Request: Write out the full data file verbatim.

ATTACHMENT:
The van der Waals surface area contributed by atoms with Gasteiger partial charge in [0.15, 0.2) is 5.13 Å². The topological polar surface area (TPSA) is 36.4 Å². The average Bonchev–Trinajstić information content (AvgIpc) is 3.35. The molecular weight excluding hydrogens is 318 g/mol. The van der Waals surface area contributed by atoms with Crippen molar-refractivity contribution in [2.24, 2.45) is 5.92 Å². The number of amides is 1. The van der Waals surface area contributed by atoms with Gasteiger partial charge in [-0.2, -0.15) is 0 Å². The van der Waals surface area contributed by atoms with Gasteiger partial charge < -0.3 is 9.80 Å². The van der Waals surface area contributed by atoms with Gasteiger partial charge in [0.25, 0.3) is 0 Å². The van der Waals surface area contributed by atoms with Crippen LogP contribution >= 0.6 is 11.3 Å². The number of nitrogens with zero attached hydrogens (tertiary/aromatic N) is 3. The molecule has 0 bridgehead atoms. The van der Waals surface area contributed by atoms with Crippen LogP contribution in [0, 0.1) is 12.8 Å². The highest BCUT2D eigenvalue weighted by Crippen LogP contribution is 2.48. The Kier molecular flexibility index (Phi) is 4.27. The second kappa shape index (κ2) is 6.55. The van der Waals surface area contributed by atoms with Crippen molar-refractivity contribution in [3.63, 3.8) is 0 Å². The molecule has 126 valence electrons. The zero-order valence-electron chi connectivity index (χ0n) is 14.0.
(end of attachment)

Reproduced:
The van der Waals surface area contributed by atoms with Gasteiger partial charge in [0.15, 0.2) is 5.13 Å². The topological polar surface area (TPSA) is 36.4 Å². The average Bonchev–Trinajstić information content (AvgIpc) is 3.35. The molecular weight excluding hydrogens is 318 g/mol. The van der Waals surface area contributed by atoms with Crippen molar-refractivity contribution in [2.24, 2.45) is 5.92 Å². The number of amides is 1. The van der Waals surface area contributed by atoms with Gasteiger partial charge in [-0.2, -0.15) is 0 Å². The van der Waals surface area contributed by atoms with Gasteiger partial charge < -0.3 is 9.80 Å². The van der Waals surface area contributed by atoms with Gasteiger partial charge in [0.25, 0.3) is 0 Å². The van der Waals surface area contributed by atoms with Crippen LogP contribution >= 0.6 is 11.3 Å². The number of nitrogens with zero attached hydrogens (tertiary/aromatic N) is 3. The molecule has 0 bridgehead atoms. The van der Waals surface area contributed by atoms with Crippen LogP contribution in [0, 0.1) is 12.8 Å². The highest BCUT2D eigenvalue weighted by Crippen LogP contribution is 2.48. The Kier molecular flexibility index (Phi) is 4.27. The second kappa shape index (κ2) is 6.55. The van der Waals surface area contributed by atoms with Crippen molar-refractivity contribution in [3.63, 3.8) is 0 Å². The molecule has 126 valence electrons. The zero-order valence-electron chi connectivity index (χ0n) is 14.0.